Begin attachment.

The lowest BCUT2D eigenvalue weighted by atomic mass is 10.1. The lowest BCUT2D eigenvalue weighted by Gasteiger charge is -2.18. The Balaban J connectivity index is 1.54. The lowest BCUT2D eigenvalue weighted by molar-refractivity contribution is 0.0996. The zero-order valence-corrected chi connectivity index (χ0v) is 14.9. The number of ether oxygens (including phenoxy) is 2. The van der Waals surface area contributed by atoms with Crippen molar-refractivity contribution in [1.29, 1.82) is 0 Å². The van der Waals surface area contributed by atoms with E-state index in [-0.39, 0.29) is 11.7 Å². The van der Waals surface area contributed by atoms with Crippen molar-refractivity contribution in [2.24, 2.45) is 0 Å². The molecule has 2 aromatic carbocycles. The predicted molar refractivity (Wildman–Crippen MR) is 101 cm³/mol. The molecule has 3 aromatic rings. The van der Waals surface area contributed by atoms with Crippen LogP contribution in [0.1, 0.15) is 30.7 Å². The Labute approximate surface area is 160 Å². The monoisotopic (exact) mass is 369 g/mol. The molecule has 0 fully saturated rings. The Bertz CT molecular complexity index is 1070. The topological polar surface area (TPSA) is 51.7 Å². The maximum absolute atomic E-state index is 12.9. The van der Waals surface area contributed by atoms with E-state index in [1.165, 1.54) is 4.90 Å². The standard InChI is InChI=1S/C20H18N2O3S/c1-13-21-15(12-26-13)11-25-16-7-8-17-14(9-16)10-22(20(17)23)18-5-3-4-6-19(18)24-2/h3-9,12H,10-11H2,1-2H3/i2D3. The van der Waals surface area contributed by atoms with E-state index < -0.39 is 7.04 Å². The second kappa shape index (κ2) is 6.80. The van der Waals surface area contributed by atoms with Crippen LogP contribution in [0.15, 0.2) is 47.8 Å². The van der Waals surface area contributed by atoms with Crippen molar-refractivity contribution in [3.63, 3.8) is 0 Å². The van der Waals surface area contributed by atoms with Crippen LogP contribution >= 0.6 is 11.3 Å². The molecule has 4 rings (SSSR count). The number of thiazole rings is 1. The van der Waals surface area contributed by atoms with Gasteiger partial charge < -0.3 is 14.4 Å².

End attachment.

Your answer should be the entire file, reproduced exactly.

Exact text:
The lowest BCUT2D eigenvalue weighted by atomic mass is 10.1. The lowest BCUT2D eigenvalue weighted by Gasteiger charge is -2.18. The Balaban J connectivity index is 1.54. The lowest BCUT2D eigenvalue weighted by molar-refractivity contribution is 0.0996. The zero-order valence-corrected chi connectivity index (χ0v) is 14.9. The number of ether oxygens (including phenoxy) is 2. The van der Waals surface area contributed by atoms with Crippen molar-refractivity contribution in [1.29, 1.82) is 0 Å². The van der Waals surface area contributed by atoms with E-state index in [-0.39, 0.29) is 11.7 Å². The van der Waals surface area contributed by atoms with Crippen molar-refractivity contribution in [2.24, 2.45) is 0 Å². The molecule has 2 aromatic carbocycles. The predicted molar refractivity (Wildman–Crippen MR) is 101 cm³/mol. The molecule has 3 aromatic rings. The van der Waals surface area contributed by atoms with Crippen LogP contribution in [0.1, 0.15) is 30.7 Å². The Labute approximate surface area is 160 Å². The monoisotopic (exact) mass is 369 g/mol. The molecule has 0 fully saturated rings. The Bertz CT molecular complexity index is 1070. The topological polar surface area (TPSA) is 51.7 Å². The maximum absolute atomic E-state index is 12.9. The van der Waals surface area contributed by atoms with E-state index in [1.165, 1.54) is 4.90 Å². The standard InChI is InChI=1S/C20H18N2O3S/c1-13-21-15(12-26-13)11-25-16-7-8-17-14(9-16)10-22(20(17)23)18-5-3-4-6-19(18)24-2/h3-9,12H,10-11H2,1-2H3/i2D3. The van der Waals surface area contributed by atoms with E-state index < -0.39 is 7.04 Å². The second kappa shape index (κ2) is 6.80. The van der Waals surface area contributed by atoms with Crippen LogP contribution in [0.15, 0.2) is 47.8 Å². The van der Waals surface area contributed by atoms with Crippen molar-refractivity contribution in [3.63, 3.8) is 0 Å². The van der Waals surface area contributed by atoms with Crippen LogP contribution >= 0.6 is 11.3 Å². The molecule has 4 rings (SSSR count). The number of thiazole rings is 1. The van der Waals surface area contributed by atoms with Gasteiger partial charge < -0.3 is 14.4 Å².